language from the Supreme Court supervisory order, which provides that
guardianships and conservatorships in existence at the time of enactment of the
bills would be allowed to transition into the new reporting requirements when
the regularly scheduled annual reports are due.
[3/11: 46-0 (Absent: Breitbach, Brown, Feenstra, Hogg)]
SF 2341 – Crimes against older individuals
SF 2341 is a proposed Attorney General’s bill. The Legislature, along with various interest groups have attempted to address the issue of elder abuse through assorted proposals over the years. Several years ago, proposed legislation similar to SF 2341 was trimmed down to a bill that provided for civil protective orders for older individuals who experienced abuse. SF 2341 revisits many of the proposals in the previously proposed legislation. The bill:
- Enhances penalties for thefts from older individuals and for assaults against older individuals. For purposes of theft and assault penalty enhancements, “older individual” is defined as someone 60 or older.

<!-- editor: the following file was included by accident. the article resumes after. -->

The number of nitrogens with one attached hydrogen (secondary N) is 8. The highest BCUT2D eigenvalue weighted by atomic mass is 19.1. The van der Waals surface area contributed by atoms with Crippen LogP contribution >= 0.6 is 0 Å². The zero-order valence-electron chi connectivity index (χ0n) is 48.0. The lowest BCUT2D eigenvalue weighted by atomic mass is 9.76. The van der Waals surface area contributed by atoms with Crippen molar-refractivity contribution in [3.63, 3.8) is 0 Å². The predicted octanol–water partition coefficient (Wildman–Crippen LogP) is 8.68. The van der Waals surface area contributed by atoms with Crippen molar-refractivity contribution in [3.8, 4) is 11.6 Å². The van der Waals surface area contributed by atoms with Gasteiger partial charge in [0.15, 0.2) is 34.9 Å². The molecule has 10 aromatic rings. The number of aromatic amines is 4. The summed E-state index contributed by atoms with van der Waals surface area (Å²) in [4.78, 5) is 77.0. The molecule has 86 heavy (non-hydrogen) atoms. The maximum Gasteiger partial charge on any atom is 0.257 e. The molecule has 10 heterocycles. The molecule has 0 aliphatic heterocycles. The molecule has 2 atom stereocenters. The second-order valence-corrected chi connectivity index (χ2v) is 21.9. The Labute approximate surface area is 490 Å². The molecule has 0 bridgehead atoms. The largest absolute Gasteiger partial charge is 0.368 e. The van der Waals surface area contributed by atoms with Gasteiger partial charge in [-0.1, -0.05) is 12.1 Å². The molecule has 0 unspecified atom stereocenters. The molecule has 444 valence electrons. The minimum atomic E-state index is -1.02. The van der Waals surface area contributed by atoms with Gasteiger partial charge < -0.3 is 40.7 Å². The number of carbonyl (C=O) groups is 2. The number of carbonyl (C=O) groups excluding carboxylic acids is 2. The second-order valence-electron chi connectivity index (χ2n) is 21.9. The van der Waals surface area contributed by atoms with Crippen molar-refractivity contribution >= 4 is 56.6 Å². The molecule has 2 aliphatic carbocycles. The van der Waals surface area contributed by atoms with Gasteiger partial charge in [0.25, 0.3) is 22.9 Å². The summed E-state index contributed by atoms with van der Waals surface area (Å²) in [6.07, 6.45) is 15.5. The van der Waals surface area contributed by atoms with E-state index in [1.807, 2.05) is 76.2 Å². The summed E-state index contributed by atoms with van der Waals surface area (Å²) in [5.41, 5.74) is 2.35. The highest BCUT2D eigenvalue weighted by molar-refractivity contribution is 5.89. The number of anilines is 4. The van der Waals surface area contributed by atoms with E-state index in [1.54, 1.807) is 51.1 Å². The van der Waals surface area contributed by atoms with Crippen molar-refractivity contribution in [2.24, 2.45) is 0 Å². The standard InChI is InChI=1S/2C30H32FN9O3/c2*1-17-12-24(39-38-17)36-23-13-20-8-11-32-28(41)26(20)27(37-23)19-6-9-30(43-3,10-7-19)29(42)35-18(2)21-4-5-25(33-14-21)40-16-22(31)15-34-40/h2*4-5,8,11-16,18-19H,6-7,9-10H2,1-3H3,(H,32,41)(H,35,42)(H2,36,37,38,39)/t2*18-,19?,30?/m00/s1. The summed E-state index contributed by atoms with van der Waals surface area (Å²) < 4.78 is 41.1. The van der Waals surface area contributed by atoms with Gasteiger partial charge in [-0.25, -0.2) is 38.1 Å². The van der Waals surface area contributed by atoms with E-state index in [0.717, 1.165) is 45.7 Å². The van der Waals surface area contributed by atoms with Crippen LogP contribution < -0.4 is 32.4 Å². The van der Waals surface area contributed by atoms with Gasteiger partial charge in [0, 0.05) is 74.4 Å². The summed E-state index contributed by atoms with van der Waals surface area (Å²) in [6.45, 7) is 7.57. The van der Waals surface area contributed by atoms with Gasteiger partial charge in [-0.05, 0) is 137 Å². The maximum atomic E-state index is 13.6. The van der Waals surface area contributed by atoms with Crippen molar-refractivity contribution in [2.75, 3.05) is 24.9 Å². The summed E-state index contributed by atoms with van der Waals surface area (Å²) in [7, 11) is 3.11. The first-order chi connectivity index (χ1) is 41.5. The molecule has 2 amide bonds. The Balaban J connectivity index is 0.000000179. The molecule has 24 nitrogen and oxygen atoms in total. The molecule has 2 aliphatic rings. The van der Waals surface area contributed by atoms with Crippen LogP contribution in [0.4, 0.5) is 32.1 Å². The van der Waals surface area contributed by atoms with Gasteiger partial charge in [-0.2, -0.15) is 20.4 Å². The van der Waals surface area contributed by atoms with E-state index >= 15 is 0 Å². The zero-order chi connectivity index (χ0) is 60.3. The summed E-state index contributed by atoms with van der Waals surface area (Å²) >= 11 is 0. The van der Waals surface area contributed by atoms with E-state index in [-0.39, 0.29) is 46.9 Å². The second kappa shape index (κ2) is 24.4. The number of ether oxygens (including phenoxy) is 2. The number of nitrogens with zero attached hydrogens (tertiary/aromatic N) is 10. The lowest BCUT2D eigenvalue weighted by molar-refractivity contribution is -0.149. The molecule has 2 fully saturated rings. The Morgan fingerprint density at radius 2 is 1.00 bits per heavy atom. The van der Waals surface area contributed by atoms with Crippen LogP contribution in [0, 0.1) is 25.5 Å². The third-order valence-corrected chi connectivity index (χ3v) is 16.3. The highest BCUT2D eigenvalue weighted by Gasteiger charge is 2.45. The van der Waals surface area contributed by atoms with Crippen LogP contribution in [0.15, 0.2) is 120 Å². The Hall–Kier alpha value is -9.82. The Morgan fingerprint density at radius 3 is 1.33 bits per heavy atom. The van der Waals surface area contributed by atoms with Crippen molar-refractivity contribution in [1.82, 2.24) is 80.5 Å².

- Amends Code section 714.16A that provides for an additional civil penalty for consumer fraud committed against an older person. Current law allows additional civil penalties in an action brought by the Attorney General for consumer fraud of an older person. Current law defines an older person as someone 65 or older. The bill changes “older person” to “older individual,” someone 60 or older.
- Creates a new crime of elder abuse of an older individual. However, the definition of “older individual” is not 60 or older for this crime. For a charge of elder abuse, “older individual” is someone 60 or older who is unable to protect himself or herself from elder abuse because of a mental or physical condition or because of a personal circumstance that results in an increased risk of harm.
- Creates a new crime of financial exploitation of an older individual, in this case a person 60 or older.
the current dependent adult abuse law found in 235B.20 into Chapter 726,
Protection of Families and Dependent Persons, and allows the Attorney General
to initiate charges of dependent adult abuse, which is not authorized under
[3/11: 46-0 (Absent: Breitbach, Brown, Feenstra, Hogg)]
SF 2374 – Restitution and court debt